Macron and the Chinese: Will Macron maintain his popularity in China after the election?
In May 2017, French president Emmanuel Macron’s (马克龙) election caught the attention of Chinese Internet users, who fawned over the statesman’s good looks and charismatic appeal. Searches for the keyword “little fresh meat” ((小鲜肉) often coincided with posts related to Macron, as Daxue found in its earlier analysis. Eight months post-election, has Macron Fever yet to peak? How has the relationship between Macron and the Chinese evloved? Conversely, have Chinese media and public opinion shifted focus to a new subject? The following research will determine whether Macron can maintain his popularity among Chinese netizens after the post-election glow fades.
Methodology: Data, including search engine results for Macron-related keywords, comes from Baidu Index (百度指数). Trending article rankings were collected from Newrank.cn to analyze the influence of Macron across WeChat (微信), China’s leading social media application. Data sourced from microblogging outlet Weibo (微博) and Q&A forum Zhihu (知乎) provide more qualitative feedback from the perspective of Chinese netizens.
Baidu Index Trends for Macron on the Chinese Internet
Baidu Index (百度指数) trend line for the keyword “Macron”(马克龙) between May and September 2017 , after French president Macron’s 2017 election.
After the 2017 French presidential election, Chinese Internet searches related to Macron dropped, especially from June to December in 2017. But three events that same year attracted the media’s attention and elevated Macron’s exposure in China.
The first peak in searches came during the renegotiation of the Paris Agreement on climate change （巴黎合约） after U.S. President Donald Trump announced his intention to withdraw from the accord in July. The second peak, which chiefly consisted of discussion on Macron’s political challenges, corresponded with Macron’s faltering post-election approval rating. Finally, in September 2017, Macron, the youngest candidate ever elected to the French presidency, addressed the Paris-Sorbonne University in a speech on the future of the EU. Macron’s speech drew the attention of many Chinese netizens. However, in the last three months of 2017, the lack of influential reports on Macron posed a challenge for the president’s online popularity in China.
Macron’s three-day visit to China, from 8 to 10 January 2018, generated plenty of buzz among the Chinese media and the public, bringing the French president back into the spotlight after a lull in coverage. The Paper (澎湃), an Chinese online media outlet with a political focus, pointed out on January 9th that Macron is the first Western leader, after Trump (who visited China in November 2017), to visit China after the 19th session of the National Congress of the Communist Party of China (十九大), which ran from October 18 to October 24, 2017. The Paper underscored the remarkability of Macron’s timing, since he visited when most Western leaders pay homage to domestic organizations and institutions. The article’s author contended that Macron’s mid-winter trip to China reflects his desire to forge a closer relationship with China.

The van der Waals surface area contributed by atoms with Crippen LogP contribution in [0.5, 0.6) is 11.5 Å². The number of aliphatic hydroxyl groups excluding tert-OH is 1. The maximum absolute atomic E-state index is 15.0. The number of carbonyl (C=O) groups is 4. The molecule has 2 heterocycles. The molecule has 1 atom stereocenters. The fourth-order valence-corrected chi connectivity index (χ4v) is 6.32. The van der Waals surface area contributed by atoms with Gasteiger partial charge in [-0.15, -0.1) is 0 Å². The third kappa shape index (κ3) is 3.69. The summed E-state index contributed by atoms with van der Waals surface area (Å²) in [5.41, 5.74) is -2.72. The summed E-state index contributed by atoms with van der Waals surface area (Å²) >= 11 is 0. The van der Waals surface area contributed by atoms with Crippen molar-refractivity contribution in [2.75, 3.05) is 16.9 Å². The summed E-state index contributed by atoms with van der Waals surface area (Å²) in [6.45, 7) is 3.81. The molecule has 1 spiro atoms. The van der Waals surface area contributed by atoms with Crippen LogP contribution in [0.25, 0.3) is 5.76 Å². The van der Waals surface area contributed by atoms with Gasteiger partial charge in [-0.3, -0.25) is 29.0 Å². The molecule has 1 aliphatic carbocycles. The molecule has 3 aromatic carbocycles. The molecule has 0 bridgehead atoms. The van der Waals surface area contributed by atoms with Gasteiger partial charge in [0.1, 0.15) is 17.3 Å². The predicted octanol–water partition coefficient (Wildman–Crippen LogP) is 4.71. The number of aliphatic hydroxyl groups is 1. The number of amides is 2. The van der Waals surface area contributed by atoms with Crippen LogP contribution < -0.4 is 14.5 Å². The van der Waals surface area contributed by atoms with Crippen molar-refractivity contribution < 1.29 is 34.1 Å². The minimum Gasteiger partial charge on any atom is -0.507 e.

Baidu Index trend line from October 1, 2017 to January 10, 2018 for the keyword “Macron” (马克龙), shown in blue; “Trump”(特朗普), shown in green; and “Moon Jae-in” (文在寅), shown in orange, showing the relative frequency of searches for each.
With the thousands of reports on Macron’s visit to China, Macron garnered 82,421 keyword searches in January 9, thrice that of South Korean president Moon Jae-in (文在寅), who was searched 26,356 times on 14th December, during his visit (December 14-16) to China. Meanwhile, searches for U.S. President Donald Trump (特朗普), whose activities always generate media buzz in China, peaked at 330,884 on November 9th during his first official visit to China.
Chinese netizens shift focus to Brigitte Macron
But Emmanuel Macron and the Chinese are not the only one having a specific online relationship. Brigitte Macron (布莱吉特马克龙), the first lady of France, has consistently garnered the most searches of any Macron-related keyword since the election. We discovered in our previous article that a WeChat post by “ GuoBaoJie” (英国报姐), one of the platform’s top 26 most popular accounts (自媒体) elevated Brigitte’s exposure on the Chinese Internet. The post stressed Macron’s “legendary” marriage to a woman many years his senior. Since then, however, the first lady herself, and not her unusual love story, has emerged as the most-discussed topic concerning Brigitte Macron, especially among women aged 18 to 30.
Graph of “Macron” and related keywords from 1 through 7 January 2018. Sourced from Baidu Index by Daxue Consulting.
According to the data presented by Baidu Index’s related keyword analysis (相关词分析) function, with the most frequently searched keywords appearing in the middle of the graph, the terms “Macron’s wife” (马克龙的妻子) and “wife” (妻子) were the most searched-for keyword related to Macron in the six months since the election in May, 2017. Moreover, Chinese media and public view Brigitte as a “symbolic French woman” (法国女性的代表), who displays “confidence” (自信) and “independence” (独立).